Born on Broad Street: Gresham's Ground Breaking College

Sir Thomas Gresham

By Dr Wendy Piatt, Chief Executive of Gresham College

Broad Street ward should be very proud of its role in nurturing the wonderful Gresham College, London’s first ever higher education institute. The College’s birthplace in 1597 was a magnificent mansion on Bishopsgate, just off Broad Street, former home of its founder, Sir Thomas Gresham. Arranged around a quadrangle just like an Oxbridge College, the house remained the residence of Gresham College until 1768. You can see a plaque on the site of the old NatWest Tower (Tower 42).

The College was a hub of intellectual activity – fizzing with new ideas and theories; Sir Thomas wanted ordinary folk of London – merchants and craftsmen - to hear all about the latest breakthroughs in both academic and practical knowledge – what he called the ‘new learning’. But traditionally, higher education was conducted only in Latin as was the practice at Oxford and Cambridge at that time. So in a ground-breaking move, Sir Thomas called for the lectures to be taught in English for the very first time in England. This linguistic innovation may have even encouraged one playwright based just across the River at the Globe to frequent the College. Ben Jonson apparently criticised William Shakespeare for having “small Latin and less Greek”! It is entirely possible that the Bard himself listened to some Gresham lectures.

And for me there is a personal coincidence when it comes to speculating who may have engaged in intellectual exchanges in those very early days of the College. My own doctoral thesis focused on a group of writers working mainly in the 1590s who also may have paid a visit to Gresham. I joke about the stars being aligned when the College embarked on their hunt for a new CEO last year. But it is certainly true that the College embodies the values and ethos that have motivated me throughout my career. The location of the College may have changed since it was founded – we are now based at the stunning 14th -century Barnard’s Inn Hall, one of the original Inns of Court. But the mission – to make world-class knowledge freely accessible to the public - has stayed the same for over 400 years. And this fruitful marriage between history and modernity that runs through the DNA of the College prevails to this day. So while the time-honoured format of the university lecture is core to what we do, we harness cutting-edge technology live-streaming most lectures and posting all our videos on our website and YouTube.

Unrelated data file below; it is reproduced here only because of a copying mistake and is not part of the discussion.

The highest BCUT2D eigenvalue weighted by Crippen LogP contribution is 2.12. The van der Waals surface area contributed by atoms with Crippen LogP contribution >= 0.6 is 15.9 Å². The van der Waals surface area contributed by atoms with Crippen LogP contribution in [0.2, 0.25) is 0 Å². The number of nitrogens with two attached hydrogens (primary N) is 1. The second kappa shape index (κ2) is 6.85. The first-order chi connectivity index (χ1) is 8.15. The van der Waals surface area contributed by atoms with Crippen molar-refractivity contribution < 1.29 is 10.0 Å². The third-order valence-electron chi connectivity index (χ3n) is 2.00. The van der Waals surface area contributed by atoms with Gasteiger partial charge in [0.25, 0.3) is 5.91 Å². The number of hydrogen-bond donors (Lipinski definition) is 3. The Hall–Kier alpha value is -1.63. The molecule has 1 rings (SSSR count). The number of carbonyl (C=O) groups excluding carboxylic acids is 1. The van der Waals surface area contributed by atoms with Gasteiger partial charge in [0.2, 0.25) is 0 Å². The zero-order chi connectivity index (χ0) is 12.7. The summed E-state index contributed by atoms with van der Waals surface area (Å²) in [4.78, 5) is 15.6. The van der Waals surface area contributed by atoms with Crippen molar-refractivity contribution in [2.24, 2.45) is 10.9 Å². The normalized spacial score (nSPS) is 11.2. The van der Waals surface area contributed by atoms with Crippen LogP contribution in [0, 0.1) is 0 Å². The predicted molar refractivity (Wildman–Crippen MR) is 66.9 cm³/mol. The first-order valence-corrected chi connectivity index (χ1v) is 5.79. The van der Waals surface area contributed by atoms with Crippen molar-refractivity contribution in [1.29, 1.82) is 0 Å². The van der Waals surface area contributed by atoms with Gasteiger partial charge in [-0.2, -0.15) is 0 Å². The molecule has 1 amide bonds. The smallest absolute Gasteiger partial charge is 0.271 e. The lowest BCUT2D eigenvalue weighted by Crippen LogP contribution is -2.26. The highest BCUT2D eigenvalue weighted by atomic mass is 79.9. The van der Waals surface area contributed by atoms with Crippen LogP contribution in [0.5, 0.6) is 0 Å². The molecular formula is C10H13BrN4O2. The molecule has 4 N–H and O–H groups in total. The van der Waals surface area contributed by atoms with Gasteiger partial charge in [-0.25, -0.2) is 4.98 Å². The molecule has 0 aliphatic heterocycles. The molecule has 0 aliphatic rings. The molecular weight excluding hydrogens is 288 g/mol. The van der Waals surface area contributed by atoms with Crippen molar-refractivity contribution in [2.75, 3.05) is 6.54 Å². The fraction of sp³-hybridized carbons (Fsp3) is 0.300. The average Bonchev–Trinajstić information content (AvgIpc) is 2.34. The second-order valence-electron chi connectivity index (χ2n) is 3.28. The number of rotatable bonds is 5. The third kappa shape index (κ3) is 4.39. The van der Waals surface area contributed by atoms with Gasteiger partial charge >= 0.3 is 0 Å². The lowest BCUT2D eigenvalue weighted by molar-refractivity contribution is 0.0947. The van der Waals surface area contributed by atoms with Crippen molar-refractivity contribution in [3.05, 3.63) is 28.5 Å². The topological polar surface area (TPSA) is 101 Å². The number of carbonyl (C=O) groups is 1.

And while we have retained the 7 Professorships enshrined in Sir Thomas’s will which range from medicine to music, 3 more disciplines – Environment, IT and Business – have joined the fold. Indeed, another great strength of the College is the breadth and diversity of the topics the lectures tackle. For example, this year we have a course on the history of the Universe, called Cosmic Revolutions, a primer on The Principles of Finance including a lecture on how to save and invest; and a course on Six Tech Inventions that Changed the World. And a series by our Professor of Medicine who is also the Chief Medical Officer, Chris Whitty, on Infections and their Routes of Transmission. And if that’s not your cup of tea, take a look at our website – there are over 3000 fascinating lectures and films to choose from!